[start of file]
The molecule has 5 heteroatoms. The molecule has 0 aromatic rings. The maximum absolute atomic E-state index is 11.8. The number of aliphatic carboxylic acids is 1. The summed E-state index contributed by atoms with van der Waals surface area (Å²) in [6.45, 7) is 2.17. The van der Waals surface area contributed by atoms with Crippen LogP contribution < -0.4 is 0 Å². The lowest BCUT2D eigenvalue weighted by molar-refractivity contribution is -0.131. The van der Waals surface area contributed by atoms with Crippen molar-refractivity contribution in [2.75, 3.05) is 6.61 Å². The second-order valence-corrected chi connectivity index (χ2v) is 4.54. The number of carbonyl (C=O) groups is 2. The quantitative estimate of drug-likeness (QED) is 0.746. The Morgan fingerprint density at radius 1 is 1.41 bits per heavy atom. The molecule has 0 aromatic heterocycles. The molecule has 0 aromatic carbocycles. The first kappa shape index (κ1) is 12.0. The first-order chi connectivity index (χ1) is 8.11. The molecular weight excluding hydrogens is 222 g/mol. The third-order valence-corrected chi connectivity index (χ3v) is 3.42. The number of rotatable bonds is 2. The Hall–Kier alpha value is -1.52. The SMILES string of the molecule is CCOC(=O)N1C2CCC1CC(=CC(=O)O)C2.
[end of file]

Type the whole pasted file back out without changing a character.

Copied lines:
The molecule has 5 heteroatoms. The molecule has 0 aromatic rings. The maximum absolute atomic E-state index is 11.8. The number of aliphatic carboxylic acids is 1. The summed E-state index contributed by atoms with van der Waals surface area (Å²) in [6.45, 7) is 2.17. The van der Waals surface area contributed by atoms with Crippen LogP contribution < -0.4 is 0 Å². The lowest BCUT2D eigenvalue weighted by molar-refractivity contribution is -0.131. The van der Waals surface area contributed by atoms with Crippen molar-refractivity contribution in [2.75, 3.05) is 6.61 Å². The second-order valence-corrected chi connectivity index (χ2v) is 4.54. The number of carbonyl (C=O) groups is 2. The quantitative estimate of drug-likeness (QED) is 0.746. The Morgan fingerprint density at radius 1 is 1.41 bits per heavy atom. The molecule has 0 aromatic heterocycles. The molecule has 0 aromatic carbocycles. The first kappa shape index (κ1) is 12.0. The first-order chi connectivity index (χ1) is 8.11. The molecular weight excluding hydrogens is 222 g/mol. The third-order valence-corrected chi connectivity index (χ3v) is 3.42. The number of rotatable bonds is 2. The Hall–Kier alpha value is -1.52. The SMILES string of the molecule is CCOC(=O)N1C2CCC1CC(=CC(=O)O)C2.